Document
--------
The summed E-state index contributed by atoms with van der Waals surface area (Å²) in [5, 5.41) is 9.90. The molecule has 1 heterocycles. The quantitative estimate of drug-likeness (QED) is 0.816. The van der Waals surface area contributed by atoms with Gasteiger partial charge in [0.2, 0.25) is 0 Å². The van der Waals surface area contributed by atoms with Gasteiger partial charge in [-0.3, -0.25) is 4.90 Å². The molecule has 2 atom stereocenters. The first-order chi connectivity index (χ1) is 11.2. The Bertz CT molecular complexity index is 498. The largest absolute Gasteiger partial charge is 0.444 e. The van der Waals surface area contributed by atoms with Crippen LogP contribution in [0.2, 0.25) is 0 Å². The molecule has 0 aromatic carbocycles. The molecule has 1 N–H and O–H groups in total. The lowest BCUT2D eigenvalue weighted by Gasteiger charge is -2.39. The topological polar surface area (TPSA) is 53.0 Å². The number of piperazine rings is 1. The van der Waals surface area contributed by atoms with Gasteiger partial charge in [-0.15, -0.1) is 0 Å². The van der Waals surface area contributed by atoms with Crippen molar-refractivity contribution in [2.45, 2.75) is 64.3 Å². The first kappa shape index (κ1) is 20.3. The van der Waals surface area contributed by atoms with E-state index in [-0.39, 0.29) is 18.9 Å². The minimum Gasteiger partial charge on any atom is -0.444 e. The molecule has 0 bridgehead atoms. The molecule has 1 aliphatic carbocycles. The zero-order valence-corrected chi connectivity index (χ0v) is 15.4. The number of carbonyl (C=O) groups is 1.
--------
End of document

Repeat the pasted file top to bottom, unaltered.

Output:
The summed E-state index contributed by atoms with van der Waals surface area (Å²) in [5, 5.41) is 9.90. The molecule has 1 heterocycles. The quantitative estimate of drug-likeness (QED) is 0.816. The van der Waals surface area contributed by atoms with Gasteiger partial charge in [0.2, 0.25) is 0 Å². The van der Waals surface area contributed by atoms with Gasteiger partial charge in [-0.3, -0.25) is 4.90 Å². The molecule has 2 atom stereocenters. The first-order chi connectivity index (χ1) is 11.2. The Bertz CT molecular complexity index is 498. The largest absolute Gasteiger partial charge is 0.444 e. The van der Waals surface area contributed by atoms with Crippen LogP contribution in [0.2, 0.25) is 0 Å². The molecule has 0 aromatic carbocycles. The molecule has 1 N–H and O–H groups in total. The lowest BCUT2D eigenvalue weighted by Gasteiger charge is -2.39. The topological polar surface area (TPSA) is 53.0 Å². The number of piperazine rings is 1. The van der Waals surface area contributed by atoms with Gasteiger partial charge in [-0.15, -0.1) is 0 Å². The van der Waals surface area contributed by atoms with Crippen molar-refractivity contribution in [2.45, 2.75) is 64.3 Å². The first kappa shape index (κ1) is 20.3. The van der Waals surface area contributed by atoms with E-state index in [-0.39, 0.29) is 18.9 Å². The minimum Gasteiger partial charge on any atom is -0.444 e. The molecule has 0 bridgehead atoms. The molecule has 1 aliphatic carbocycles. The zero-order valence-corrected chi connectivity index (χ0v) is 15.4. The number of carbonyl (C=O) groups is 1.